Waste and inefficiency are constant challenges for disaster preparedness and response, as you have highlighted. There is not just one obstacle to overcome, this is an incredibly multi-faceted problem that crosses all sectors and expands in many directions. Disasters are highly political as well, and regardless of how good plans and coordination is leading up to the disaster, the response may be impacted by political choices that are ill-informed or ill-intended.
This is not to say there aren’t communities across the world who haven’t found a good formula. Many of these successes have relied on the age-old formula of having a champion, be it a person or an institution, who moves disaster preparedness forward no matter the challenge. This approach can be incredibly effective, at least for the short term, but inherently includes the danger that the gains are sustainable only as long as the champion remains.
For the purpose of this discussion, I think it is worth highlighting that some of the most interesting examples of preparedness initiatives that have real potential for sustainability have actually started outside the disaster preparedness arena. By approaching the challenge from a new angle, resilience champions have been able to change the dynamic of the conversation in a way that opens up new opportunities to navigate existing politics or systemic obstacles. Rallying points such as the threat of climate change impacts, the opportunities presented by new technologies, or the fear of pandemics have all been used to good effect to spark new conversations.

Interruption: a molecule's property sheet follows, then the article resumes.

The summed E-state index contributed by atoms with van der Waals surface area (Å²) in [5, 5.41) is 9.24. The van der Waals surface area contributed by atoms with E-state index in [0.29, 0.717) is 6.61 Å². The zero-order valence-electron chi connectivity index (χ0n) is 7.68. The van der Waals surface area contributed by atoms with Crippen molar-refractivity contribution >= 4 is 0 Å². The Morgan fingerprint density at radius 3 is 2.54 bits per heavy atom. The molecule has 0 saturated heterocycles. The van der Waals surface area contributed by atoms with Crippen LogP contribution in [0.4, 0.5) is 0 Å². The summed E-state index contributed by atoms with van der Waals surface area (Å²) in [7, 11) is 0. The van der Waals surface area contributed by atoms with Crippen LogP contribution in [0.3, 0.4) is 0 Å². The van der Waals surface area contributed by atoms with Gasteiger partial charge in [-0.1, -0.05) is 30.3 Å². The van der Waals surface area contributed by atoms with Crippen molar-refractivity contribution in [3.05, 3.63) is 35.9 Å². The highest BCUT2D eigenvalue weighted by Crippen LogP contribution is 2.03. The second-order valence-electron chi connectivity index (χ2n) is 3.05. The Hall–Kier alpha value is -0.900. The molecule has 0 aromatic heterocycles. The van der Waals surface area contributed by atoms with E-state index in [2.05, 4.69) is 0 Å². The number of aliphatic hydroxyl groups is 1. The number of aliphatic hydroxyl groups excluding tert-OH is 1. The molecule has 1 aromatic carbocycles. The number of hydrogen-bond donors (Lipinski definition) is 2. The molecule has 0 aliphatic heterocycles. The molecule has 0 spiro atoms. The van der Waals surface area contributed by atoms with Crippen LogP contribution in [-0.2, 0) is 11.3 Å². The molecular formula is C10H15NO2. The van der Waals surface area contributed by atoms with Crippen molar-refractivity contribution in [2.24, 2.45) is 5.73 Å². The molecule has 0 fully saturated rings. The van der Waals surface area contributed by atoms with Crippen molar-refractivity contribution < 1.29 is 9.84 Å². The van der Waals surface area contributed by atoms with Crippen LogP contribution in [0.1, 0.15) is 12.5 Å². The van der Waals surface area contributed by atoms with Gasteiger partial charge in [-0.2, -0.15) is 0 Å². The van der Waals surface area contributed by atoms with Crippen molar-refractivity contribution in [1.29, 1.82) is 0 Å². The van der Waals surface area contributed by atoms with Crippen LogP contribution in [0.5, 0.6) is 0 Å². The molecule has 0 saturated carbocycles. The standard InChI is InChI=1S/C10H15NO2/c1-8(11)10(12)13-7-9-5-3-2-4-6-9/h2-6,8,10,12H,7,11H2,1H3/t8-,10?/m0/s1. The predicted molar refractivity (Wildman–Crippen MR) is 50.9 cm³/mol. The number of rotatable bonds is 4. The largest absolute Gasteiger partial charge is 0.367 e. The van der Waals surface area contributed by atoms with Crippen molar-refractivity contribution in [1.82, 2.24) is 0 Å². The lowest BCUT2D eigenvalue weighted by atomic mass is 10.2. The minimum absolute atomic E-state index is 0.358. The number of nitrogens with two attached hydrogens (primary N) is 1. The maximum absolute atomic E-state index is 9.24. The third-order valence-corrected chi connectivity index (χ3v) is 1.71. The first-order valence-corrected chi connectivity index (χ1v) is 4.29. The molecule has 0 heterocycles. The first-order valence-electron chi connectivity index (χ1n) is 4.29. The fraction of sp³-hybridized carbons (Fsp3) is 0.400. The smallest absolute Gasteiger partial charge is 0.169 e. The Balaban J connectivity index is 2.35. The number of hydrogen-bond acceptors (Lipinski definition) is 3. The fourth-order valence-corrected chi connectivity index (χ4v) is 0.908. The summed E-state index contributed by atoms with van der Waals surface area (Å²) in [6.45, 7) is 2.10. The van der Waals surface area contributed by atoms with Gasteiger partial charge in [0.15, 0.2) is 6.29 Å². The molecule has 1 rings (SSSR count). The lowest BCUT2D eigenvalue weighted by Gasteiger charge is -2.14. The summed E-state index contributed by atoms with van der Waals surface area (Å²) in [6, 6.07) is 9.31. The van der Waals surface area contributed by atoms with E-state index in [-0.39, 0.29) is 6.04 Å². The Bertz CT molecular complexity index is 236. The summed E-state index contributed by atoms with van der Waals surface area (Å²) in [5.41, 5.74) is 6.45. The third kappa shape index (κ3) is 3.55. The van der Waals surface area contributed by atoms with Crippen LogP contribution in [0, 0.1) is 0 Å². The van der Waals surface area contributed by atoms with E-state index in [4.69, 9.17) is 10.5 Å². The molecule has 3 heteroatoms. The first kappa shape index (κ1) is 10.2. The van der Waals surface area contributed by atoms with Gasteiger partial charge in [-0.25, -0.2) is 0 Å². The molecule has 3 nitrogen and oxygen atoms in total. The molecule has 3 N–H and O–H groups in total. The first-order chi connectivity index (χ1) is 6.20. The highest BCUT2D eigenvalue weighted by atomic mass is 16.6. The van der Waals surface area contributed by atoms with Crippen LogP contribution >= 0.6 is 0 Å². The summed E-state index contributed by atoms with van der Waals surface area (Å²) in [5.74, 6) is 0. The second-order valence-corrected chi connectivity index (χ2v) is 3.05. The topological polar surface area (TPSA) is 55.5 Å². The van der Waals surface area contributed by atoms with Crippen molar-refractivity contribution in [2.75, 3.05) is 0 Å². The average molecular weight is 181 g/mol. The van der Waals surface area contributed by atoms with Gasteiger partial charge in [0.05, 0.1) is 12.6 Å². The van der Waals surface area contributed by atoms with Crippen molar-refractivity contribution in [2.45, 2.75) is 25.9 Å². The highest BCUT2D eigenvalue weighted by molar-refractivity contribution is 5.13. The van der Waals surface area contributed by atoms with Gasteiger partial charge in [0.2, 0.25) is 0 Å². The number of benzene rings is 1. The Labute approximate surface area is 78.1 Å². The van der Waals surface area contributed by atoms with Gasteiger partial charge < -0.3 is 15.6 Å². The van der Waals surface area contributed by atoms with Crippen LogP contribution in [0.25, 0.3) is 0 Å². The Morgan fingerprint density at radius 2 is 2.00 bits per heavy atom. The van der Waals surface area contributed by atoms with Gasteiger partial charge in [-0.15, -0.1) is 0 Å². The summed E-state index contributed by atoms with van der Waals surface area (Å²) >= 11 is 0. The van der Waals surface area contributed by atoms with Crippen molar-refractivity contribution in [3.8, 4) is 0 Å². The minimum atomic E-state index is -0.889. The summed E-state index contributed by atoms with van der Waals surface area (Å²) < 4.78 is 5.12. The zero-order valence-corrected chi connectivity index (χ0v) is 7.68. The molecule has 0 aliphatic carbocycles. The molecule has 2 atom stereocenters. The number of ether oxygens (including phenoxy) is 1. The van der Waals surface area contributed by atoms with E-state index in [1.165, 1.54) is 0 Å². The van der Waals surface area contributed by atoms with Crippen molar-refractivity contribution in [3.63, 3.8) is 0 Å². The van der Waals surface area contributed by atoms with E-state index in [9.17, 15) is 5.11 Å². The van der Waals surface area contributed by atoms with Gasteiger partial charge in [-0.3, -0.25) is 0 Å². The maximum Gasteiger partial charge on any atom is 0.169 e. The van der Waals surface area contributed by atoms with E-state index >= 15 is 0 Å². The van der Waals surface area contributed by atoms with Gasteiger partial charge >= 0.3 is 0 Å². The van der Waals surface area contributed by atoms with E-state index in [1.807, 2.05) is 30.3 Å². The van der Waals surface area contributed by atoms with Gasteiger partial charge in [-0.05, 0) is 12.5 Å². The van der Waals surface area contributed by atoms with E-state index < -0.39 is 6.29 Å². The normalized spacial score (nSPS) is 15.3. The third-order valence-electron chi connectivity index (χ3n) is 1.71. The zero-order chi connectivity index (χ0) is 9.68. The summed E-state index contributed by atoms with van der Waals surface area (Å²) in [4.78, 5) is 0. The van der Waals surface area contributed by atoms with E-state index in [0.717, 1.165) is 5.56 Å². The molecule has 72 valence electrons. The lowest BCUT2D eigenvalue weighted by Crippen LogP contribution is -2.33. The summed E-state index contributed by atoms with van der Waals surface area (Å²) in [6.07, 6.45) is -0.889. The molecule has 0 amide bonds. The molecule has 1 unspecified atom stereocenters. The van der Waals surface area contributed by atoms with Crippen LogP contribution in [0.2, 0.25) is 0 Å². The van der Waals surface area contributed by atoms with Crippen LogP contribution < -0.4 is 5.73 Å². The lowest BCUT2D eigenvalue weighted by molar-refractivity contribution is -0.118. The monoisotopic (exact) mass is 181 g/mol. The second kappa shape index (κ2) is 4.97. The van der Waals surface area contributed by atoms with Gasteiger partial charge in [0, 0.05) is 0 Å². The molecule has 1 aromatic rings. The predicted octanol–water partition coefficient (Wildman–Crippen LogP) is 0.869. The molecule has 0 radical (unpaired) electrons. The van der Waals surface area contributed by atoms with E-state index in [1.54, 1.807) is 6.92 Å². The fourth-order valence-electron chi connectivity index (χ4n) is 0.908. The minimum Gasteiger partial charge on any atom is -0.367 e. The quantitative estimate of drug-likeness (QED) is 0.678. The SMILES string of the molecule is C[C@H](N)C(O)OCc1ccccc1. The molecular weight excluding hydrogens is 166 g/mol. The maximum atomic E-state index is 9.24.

In recent years many of the most exciting and innovative examples of disaster preparedness appear to be coming from the city level. For specific examples of cities overcoming the difficulties of waste, inefficiency or stagnation, I would recommend looking at UNISDR’s “Role Model City” program whose winners in recent years have spanned cities in Africa, Europe, the Americas and the Pacific. Makati City in the Philippines has also done some interesting work on city-to-city learning with Quito, Ecuador and Kathmandu, Nepal, which is a good reminder of the importance of South-South learning. Additionally, the Rockefeller Foundation’s 100 Resilient Cities program offers to provide future good examples by introducing standards, accountability, and leveraging a sense of friendly competition. Certainly there was a lot of interest worldwide among officials as cities competed to prove that they could commit to deliver what it takes become (and stay) resilient, and it is hoped that this interest foreshadows the results that will be produced in the coming years.